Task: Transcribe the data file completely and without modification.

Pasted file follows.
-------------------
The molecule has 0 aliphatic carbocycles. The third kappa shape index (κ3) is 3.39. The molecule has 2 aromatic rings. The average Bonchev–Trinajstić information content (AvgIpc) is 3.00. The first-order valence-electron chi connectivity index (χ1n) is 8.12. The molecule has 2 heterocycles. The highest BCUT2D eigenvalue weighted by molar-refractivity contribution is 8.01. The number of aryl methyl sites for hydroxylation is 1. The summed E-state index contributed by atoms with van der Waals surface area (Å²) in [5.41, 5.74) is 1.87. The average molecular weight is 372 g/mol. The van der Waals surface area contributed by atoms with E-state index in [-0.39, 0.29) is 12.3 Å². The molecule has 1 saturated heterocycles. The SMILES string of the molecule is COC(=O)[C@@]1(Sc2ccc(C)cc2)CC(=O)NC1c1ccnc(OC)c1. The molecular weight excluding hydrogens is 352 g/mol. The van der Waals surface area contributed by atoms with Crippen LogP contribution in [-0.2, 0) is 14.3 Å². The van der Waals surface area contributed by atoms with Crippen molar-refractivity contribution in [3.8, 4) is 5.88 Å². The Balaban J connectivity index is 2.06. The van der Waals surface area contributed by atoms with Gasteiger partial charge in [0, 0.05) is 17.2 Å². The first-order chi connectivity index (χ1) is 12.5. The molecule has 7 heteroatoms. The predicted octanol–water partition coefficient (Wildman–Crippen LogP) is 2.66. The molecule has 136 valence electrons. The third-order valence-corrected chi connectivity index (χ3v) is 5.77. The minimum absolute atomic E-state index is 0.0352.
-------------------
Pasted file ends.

The molecule has 0 aliphatic carbocycles. The third kappa shape index (κ3) is 3.39. The molecule has 2 aromatic rings. The average Bonchev–Trinajstić information content (AvgIpc) is 3.00. The first-order valence-electron chi connectivity index (χ1n) is 8.12. The molecule has 2 heterocycles. The highest BCUT2D eigenvalue weighted by molar-refractivity contribution is 8.01. The number of aryl methyl sites for hydroxylation is 1. The summed E-state index contributed by atoms with van der Waals surface area (Å²) in [5.41, 5.74) is 1.87. The average molecular weight is 372 g/mol. The van der Waals surface area contributed by atoms with E-state index in [-0.39, 0.29) is 12.3 Å². The molecule has 1 saturated heterocycles. The SMILES string of the molecule is COC(=O)[C@@]1(Sc2ccc(C)cc2)CC(=O)NC1c1ccnc(OC)c1. The molecular weight excluding hydrogens is 352 g/mol. The van der Waals surface area contributed by atoms with Crippen LogP contribution in [-0.2, 0) is 14.3 Å². The van der Waals surface area contributed by atoms with Crippen molar-refractivity contribution in [3.8, 4) is 5.88 Å². The Balaban J connectivity index is 2.06. The van der Waals surface area contributed by atoms with Gasteiger partial charge in [0, 0.05) is 17.2 Å². The first-order chi connectivity index (χ1) is 12.5. The molecule has 7 heteroatoms. The predicted octanol–water partition coefficient (Wildman–Crippen LogP) is 2.66. The molecule has 136 valence electrons. The third-order valence-corrected chi connectivity index (χ3v) is 5.77. The minimum absolute atomic E-state index is 0.0352.